Deaf Havana have proved themselves to be a band that embraces change and development in their musical style. It’s bands like this that create a lasting impression on people; hype quickly dies away from an artists that release music that hasn’t pushed any boundaries or changed since their previous record. The difference between their last two albums Meet Me Halfway, At Least (2009) and Fools and Worthless Liars (2011) was considerable; the difference in production and musical style is very noticeable and the departure of the band’s screamer still causes debates to this day.
Upon releasing the first single from the album, ‘Boston Square’, it was easily presumed that Old Souls was going to be very different to their previous releases. This is confirmed on the first listen to the album, Deaf Havana’s style is heavily influenced by pop-rockers of the 80s like Bruce Springsteen and Bryan Adams on this record. The band has introduced pianist Max Britton and guitarist Matthew Veck-Gilodi as new members of the group, increasing the size of the line-up and the size of their sound as well.
As if the additional band members weren’t enough for them, Deaf Havana introduce horn and string sections in most of the songs on the album, performing quite significant parts on a few of them and even a solo on ‘Everybody’s Dancing’.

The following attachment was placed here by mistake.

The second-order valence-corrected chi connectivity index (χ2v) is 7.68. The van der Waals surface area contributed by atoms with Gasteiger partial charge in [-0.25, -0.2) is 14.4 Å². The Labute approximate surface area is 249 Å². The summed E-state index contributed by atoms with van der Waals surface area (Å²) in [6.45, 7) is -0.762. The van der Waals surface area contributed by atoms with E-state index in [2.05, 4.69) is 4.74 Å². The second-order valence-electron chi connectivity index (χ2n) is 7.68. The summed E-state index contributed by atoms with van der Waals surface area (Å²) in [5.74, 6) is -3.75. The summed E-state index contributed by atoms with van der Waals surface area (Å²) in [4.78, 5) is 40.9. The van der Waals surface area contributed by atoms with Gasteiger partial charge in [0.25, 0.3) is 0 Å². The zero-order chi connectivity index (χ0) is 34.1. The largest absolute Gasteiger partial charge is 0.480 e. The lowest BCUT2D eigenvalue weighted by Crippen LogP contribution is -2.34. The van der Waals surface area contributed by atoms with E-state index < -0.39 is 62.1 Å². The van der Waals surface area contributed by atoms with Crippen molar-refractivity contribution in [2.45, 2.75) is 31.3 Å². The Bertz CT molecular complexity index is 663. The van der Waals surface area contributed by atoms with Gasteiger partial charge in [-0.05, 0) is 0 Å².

The album starts off strong, sporting great melodies and choruses along with a superb introduction to the band’s new sound. With strings in ‘Boston Square’ and the heavily piano driven ‘Lights’, the album’s start is the highlight of the album, especially with the happier and more upbeat ‘Everybody’s Dancing’. After a small, uninteresting part of the album we get ‘Speeding Cars’ an upbeat ballad that holds the listener in a moment of reverie without reducing the tempo of the album, a brilliant song to look out for.
An interesting part of the album is the song ‘Saved’, the slide guitar gives the song a slight bluesy feel that goes with the laid-back feeling the song creates. Another interesting composition is the closing song on the album ‘Caro Padre’ which focuses on creating hooks with vocal lines and harmonies more than any other song on the record. The sound they’ve gone for is amplified with their use of a choir alongside the band and the way the production and effects drain from the song as the music dies down to just James Veck-Gilodi and an acoustic guitar at the end is beautiful.
Overall, Deaf Havana’s venture into new sounds and styles as been a great success and this album deserves more than one listen. It might sound completely different from their previous material but stands on its own as a hit record.